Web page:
He received fine musical training and was conductor and performer, as well as composer, by his teens. At the age of eighteen he was sent off to Milan to apply to the conservatory, with every expectation he would be accepted and continue his musical education. The fact that he was not granted admission was the first blow to befall him.
     In today’s world, eighteen would be the age most people are applying for a college-level music program. In Verdi’s world, most applicants above the age of fourteen were generally not admitted. Verdi was an extraordinary talent, but according to what we know, one of the judges felt his keyboard ability was sub-par and he was turned down. This was a terrible disappointment for both Verdi and his benefactors. However, he did remain in Milan and continued his study of music as a private pupil, eventually returning to Busseto as a professional musician.
     The rejection rankled all his life. It is said when the conservatory many years later wanted to change its name to honor him, he refused. “They didn’t want me when I was young. They can’t have me now that I’m old,” or words to that effect, was his response.
     After marrying his sweetheart Margherita Barezzi, the daughter of his benefactor, Verdi returned to Milan to compose opera for La Scala.  The La Scala of the mid-nineteen century was quite different from the prestigious opera house of today, but Verdi was doing what his soul demanded … writing for the theater. Giuseppe and Margherita had loved each other since they were seventeen and were married when they were twenty-three. Two children arrived during the next two years. That must have been a brief period of happiness for the young composer.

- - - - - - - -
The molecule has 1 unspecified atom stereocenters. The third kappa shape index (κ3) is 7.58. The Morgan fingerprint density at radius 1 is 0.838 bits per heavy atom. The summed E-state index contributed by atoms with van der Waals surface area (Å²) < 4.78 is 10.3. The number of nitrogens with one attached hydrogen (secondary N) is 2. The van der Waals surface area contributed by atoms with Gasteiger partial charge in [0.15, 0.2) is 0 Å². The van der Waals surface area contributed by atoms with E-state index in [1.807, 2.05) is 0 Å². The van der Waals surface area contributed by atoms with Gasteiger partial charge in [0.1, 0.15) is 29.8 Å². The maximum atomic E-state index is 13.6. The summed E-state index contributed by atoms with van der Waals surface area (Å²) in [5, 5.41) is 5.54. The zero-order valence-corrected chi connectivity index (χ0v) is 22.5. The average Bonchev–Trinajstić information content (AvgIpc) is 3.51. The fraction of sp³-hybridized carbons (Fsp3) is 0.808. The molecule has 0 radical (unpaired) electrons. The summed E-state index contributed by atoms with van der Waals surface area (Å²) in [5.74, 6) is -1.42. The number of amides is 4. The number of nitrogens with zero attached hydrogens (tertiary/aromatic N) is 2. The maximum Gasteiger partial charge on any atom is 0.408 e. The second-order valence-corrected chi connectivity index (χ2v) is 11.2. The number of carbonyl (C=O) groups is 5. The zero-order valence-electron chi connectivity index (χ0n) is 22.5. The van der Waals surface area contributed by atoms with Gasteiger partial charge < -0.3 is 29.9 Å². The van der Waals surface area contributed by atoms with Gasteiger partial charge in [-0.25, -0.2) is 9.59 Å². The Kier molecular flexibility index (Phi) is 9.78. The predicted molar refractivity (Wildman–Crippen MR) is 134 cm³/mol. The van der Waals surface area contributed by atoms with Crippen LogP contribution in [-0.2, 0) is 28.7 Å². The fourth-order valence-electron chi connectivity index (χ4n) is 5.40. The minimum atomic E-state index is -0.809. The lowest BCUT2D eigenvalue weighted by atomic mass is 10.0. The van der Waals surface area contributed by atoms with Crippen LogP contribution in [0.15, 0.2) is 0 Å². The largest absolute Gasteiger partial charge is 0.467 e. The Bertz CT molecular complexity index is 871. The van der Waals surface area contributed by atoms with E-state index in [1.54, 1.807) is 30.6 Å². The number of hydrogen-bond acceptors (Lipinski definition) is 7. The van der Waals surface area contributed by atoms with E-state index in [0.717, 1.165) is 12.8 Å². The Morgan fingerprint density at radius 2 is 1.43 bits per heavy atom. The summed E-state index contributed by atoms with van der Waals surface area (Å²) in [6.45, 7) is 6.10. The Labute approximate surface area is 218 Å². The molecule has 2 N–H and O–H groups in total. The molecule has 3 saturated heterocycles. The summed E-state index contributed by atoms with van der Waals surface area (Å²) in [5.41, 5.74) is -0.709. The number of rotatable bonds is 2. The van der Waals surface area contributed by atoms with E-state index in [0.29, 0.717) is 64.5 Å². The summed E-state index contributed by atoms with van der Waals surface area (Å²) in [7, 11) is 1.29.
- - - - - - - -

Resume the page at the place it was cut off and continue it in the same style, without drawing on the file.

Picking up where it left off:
Within a year after the birth of the second child, both children had died. Not long afterward the death of his adored and no doubt very loving wife totally devastated the young composer. Giuseppe was twenty-six. It seems he sank deeply into despair and depression, vowing to never write another note of music so long as he lived.
     He did, of course. But what a struggle it must have been for him to cope with these blows, two children – little more than babies, really, a loving wife, all ripped from him in a matter of months. And after his wife’s death he was required by contract to complete the composition of a comic opera, the opera which was the most abysmal failure of his career. No wonder he never wrote another comedy until many decades had passed and he presented the world with Falstaff.
     My heart goes out to this young man, bereft, grieving, feeling his life has ended. All of the passion and emotion of this period I feel he poured into some of the most beautiful melodies, the most skillfully wrought orchestrations, the most thrilling opera choruses,  the world has ever heard. Without this tragedy, this angst, would he have been the same composer?